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Accountability and responsiveness in the senior civil service

democracy, leadership, reform, Whitehall

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Author(s):  IPPR
Published date:  17 Jun 2013
This publication is no longer available via IPPR.org

IPPR's report for the Cabinet Office, based on research into the civil services of overseas countries including Australia, Canada and New Zealand, recommends reforms to the appointment and accountability of senior officials, including permanent secretaries.


Download this report from the Cabinet Office


Reception for the report

'We are rightly proud of so much that our Civil Service does. But it would be arrogant to assume that there is nothing we can learn from how other countries do things. That is why we asked the respected think tank, the Institute for Public Policy Research, to examine how other civil services work. I welcome this report which makes an important contribution to the debate. We will consider it carefully as we formulate the next steps of our reform programme for the Civil Service.I am pleased the IPPR’s recommendations are evolutionary and go with the grain of our Westminster system. The government will be updating Parliament in due course with the next steps for the Civil Service Reform programme."

– Francis Maude MP, Minister for the Cabinet Office

'The IPPR report is significant precisely because it shows how it is possible to strengthen the accountability of senior civil servants to Ministers and to Parliament without politicising Whitehall. A more accountable civil service will make for more effective government. These are sensible measures that should command cross-party support, which is essential if we're to see civil service reform implemented. I welcome this important contribution.'

– Margaret Hodge MP, chair of the Public Accounts Committee

'[The debate about the civil service has] recently become fraught with many permanent secretaries feeling bruised, unsupported and uncertain about their role, while some ministers have been frustrated by official attitudes. It is an unhealthy situation which has made many senior officials ultra-sensitive about proposals for change. The IPPR report should now permit a more reasoned debate, setting out in detail the experience from overseas and allaying some of the fears over politicisation.'

– Peter Riddell, director of the Institute for Government

'Today, the IPPR publishes a report with recommendations that would be an important step towards improving the effectiveness and accountability of government.'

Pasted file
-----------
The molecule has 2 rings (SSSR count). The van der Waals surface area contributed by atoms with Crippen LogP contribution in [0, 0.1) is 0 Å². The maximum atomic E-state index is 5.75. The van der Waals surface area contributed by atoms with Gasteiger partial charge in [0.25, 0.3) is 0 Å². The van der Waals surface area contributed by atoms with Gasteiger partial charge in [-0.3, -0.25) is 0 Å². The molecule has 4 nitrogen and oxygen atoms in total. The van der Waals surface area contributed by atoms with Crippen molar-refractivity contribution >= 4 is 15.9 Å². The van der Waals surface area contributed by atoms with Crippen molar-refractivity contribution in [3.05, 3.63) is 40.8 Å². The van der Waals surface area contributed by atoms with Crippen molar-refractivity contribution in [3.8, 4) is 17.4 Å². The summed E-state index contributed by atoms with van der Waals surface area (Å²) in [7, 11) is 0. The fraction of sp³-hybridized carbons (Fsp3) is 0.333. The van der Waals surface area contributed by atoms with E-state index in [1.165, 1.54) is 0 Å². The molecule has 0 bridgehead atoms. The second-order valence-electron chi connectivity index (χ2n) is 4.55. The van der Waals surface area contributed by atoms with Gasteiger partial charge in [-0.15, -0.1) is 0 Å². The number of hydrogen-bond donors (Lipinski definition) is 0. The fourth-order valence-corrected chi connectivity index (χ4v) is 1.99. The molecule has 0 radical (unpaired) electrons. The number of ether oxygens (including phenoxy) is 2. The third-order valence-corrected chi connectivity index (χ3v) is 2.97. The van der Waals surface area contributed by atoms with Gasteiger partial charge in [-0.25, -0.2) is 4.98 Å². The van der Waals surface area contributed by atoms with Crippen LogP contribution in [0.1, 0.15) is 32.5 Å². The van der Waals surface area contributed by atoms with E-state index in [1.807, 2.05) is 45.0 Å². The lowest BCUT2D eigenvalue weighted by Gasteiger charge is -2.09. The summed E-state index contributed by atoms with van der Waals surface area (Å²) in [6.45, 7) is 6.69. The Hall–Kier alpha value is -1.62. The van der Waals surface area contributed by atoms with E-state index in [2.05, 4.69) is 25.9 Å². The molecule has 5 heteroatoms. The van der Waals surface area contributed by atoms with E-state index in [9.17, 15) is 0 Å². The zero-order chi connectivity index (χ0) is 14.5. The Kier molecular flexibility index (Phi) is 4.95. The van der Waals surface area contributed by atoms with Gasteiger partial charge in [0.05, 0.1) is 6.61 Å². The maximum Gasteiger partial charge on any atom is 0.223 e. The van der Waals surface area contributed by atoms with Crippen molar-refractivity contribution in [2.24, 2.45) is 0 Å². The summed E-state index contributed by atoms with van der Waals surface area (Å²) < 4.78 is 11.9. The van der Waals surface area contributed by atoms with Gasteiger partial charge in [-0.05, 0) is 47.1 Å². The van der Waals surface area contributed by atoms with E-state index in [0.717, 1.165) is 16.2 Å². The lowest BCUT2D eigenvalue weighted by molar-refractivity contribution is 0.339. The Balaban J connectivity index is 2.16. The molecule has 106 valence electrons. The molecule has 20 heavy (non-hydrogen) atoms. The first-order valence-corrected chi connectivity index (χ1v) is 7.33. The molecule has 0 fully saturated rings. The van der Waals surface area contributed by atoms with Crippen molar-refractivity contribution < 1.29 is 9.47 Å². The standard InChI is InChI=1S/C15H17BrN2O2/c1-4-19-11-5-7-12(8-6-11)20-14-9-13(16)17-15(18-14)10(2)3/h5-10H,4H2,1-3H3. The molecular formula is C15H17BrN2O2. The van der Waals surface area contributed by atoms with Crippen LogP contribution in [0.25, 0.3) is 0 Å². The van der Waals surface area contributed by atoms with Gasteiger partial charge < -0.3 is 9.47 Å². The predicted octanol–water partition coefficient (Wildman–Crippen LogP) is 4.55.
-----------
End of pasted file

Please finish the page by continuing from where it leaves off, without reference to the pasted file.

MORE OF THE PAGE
– Nick Herbert MP

'The IPPR report is a hugely valuable contribution to the current debate about civil service reform. The recommendations are based on painstaking international research, with a particular focus on countries that have systems of government similar to ours in the UK. The result is a manifesto for change that goes with the grain of tradition and practice in the UK civil service but at the same time recognises the need for reform in response to the challenges facing government in the 21st century.'

– Alan Downey, partner and head of public sector at KPMG

'This is a most worthwhile, and clear, analysis of how the UK and other governments are facing similar demands, both for transparency and accountability of ministers and senior civil servants, and on how to safeguard the impartiality of the latter whilst enabling politicians to drive through their agenda. It gives lots of food for thought, including on how the civil service could also help the Opposition, and we will reflect on it as we develop our own proposals for civil service reform.'

Baroness Hayter, Lords Shadow Minister for the Cabinet Office

Content of the report

IPPR's report argues for strengthening the role of politicians in the appointment process: since ministers are held largely accountable for the performance of their departments it is only right that they should have a stronger say in the most important recruitment decision in their departments. The prime minister is best placed to make the most important personnel decisions, from a list drawn up on merit by the Civil Service Commission.

The report also recognises the need to give ministers more direct support so they can perform their roles more effectively. It recommends that the number of staff directly appointed to work for secretaries of state (and ministers who run departments) should be significantly increased, and that all appointments – officials, non-partisan expert advisers and political advisers – should be made by the minister.

The report makes six recommendations for reform:

  1. Giving the prime minister the power to appoint permanent secretaries without politicising the civil service
  2. Providing secretaries of state and ministers who run their own departments with an extended office of ministerial staff that they personally appoint and who work directly on their behalf in the department
  3. Strengthening the role of the head of the civil service to hold permanent secretaries to account
  4. Introducing fixed-term, four-year contracts for new permanent secretaries
  5. Strengthening the external accountability of senior civil servants in key operational roles
  6. Enabling the civil service to better support opposition parties by allowing officials to be seconded into opposition parties to help them with policy development

IPPR studied the civil service in the following countries: New Zealand, Australia, Singapore, Sweden, France, United States, Canada and the European Union. IPPR’s research was independently conducted, and was commissioned by the Cabinet Office following a successful competitive bid by IPPR to the Contestability Fund. It is the first research to be commissioned and published in this way by the government.

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